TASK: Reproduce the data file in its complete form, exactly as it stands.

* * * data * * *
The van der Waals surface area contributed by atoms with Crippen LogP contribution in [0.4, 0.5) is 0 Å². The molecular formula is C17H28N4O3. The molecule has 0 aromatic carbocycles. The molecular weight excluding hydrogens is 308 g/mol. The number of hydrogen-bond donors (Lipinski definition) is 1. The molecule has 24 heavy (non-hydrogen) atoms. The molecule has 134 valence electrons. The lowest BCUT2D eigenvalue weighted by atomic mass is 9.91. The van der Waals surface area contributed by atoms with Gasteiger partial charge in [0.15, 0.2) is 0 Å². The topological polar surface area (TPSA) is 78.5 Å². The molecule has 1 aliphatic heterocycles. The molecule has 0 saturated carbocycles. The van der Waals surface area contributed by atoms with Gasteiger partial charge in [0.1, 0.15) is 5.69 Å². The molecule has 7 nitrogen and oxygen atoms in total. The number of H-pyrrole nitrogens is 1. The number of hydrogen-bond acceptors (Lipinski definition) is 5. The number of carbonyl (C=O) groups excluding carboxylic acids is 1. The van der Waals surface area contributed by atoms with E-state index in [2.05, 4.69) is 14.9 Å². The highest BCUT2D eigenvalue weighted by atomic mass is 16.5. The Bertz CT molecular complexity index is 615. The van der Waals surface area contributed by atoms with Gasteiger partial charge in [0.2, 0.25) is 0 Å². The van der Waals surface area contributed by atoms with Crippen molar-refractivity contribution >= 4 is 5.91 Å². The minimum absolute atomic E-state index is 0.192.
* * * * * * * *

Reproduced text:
The van der Waals surface area contributed by atoms with Crippen LogP contribution in [0.4, 0.5) is 0 Å². The molecular formula is C17H28N4O3. The molecule has 0 aromatic carbocycles. The molecular weight excluding hydrogens is 308 g/mol. The number of hydrogen-bond donors (Lipinski definition) is 1. The molecule has 24 heavy (non-hydrogen) atoms. The molecule has 134 valence electrons. The lowest BCUT2D eigenvalue weighted by atomic mass is 9.91. The van der Waals surface area contributed by atoms with Gasteiger partial charge in [0.15, 0.2) is 0 Å². The topological polar surface area (TPSA) is 78.5 Å². The molecule has 1 aliphatic heterocycles. The molecule has 0 saturated carbocycles. The van der Waals surface area contributed by atoms with Gasteiger partial charge in [0.1, 0.15) is 5.69 Å². The molecule has 7 nitrogen and oxygen atoms in total. The number of H-pyrrole nitrogens is 1. The number of hydrogen-bond acceptors (Lipinski definition) is 5. The number of carbonyl (C=O) groups excluding carboxylic acids is 1. The van der Waals surface area contributed by atoms with E-state index in [2.05, 4.69) is 14.9 Å². The highest BCUT2D eigenvalue weighted by atomic mass is 16.5. The Bertz CT molecular complexity index is 615. The van der Waals surface area contributed by atoms with Gasteiger partial charge in [0.2, 0.25) is 0 Å². The van der Waals surface area contributed by atoms with Crippen molar-refractivity contribution >= 4 is 5.91 Å². The minimum absolute atomic E-state index is 0.192.